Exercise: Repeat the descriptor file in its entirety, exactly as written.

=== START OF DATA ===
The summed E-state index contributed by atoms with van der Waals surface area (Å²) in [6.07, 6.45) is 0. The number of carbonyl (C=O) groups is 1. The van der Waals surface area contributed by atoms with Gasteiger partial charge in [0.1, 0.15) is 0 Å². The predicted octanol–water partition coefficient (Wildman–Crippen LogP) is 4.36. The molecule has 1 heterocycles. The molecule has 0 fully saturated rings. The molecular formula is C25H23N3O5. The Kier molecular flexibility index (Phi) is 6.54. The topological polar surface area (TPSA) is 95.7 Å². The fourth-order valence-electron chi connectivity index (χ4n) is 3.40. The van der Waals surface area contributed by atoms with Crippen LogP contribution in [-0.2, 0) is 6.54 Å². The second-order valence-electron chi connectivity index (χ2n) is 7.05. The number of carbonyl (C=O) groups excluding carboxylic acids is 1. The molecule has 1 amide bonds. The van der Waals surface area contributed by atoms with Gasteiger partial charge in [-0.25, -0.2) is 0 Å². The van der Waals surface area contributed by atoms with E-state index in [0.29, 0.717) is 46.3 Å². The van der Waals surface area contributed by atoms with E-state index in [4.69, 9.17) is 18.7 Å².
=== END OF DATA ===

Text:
The summed E-state index contributed by atoms with van der Waals surface area (Å²) in [6.07, 6.45) is 0. The number of carbonyl (C=O) groups is 1. The van der Waals surface area contributed by atoms with Gasteiger partial charge in [0.1, 0.15) is 0 Å². The predicted octanol–water partition coefficient (Wildman–Crippen LogP) is 4.36. The molecule has 1 heterocycles. The molecule has 0 fully saturated rings. The molecular formula is C25H23N3O5. The Kier molecular flexibility index (Phi) is 6.54. The topological polar surface area (TPSA) is 95.7 Å². The fourth-order valence-electron chi connectivity index (χ4n) is 3.40. The van der Waals surface area contributed by atoms with Crippen LogP contribution in [-0.2, 0) is 6.54 Å². The second-order valence-electron chi connectivity index (χ2n) is 7.05. The number of carbonyl (C=O) groups excluding carboxylic acids is 1. The molecule has 1 amide bonds. The van der Waals surface area contributed by atoms with Gasteiger partial charge in [-0.25, -0.2) is 0 Å². The van der Waals surface area contributed by atoms with E-state index in [0.29, 0.717) is 46.3 Å². The van der Waals surface area contributed by atoms with E-state index in [4.69, 9.17) is 18.7 Å².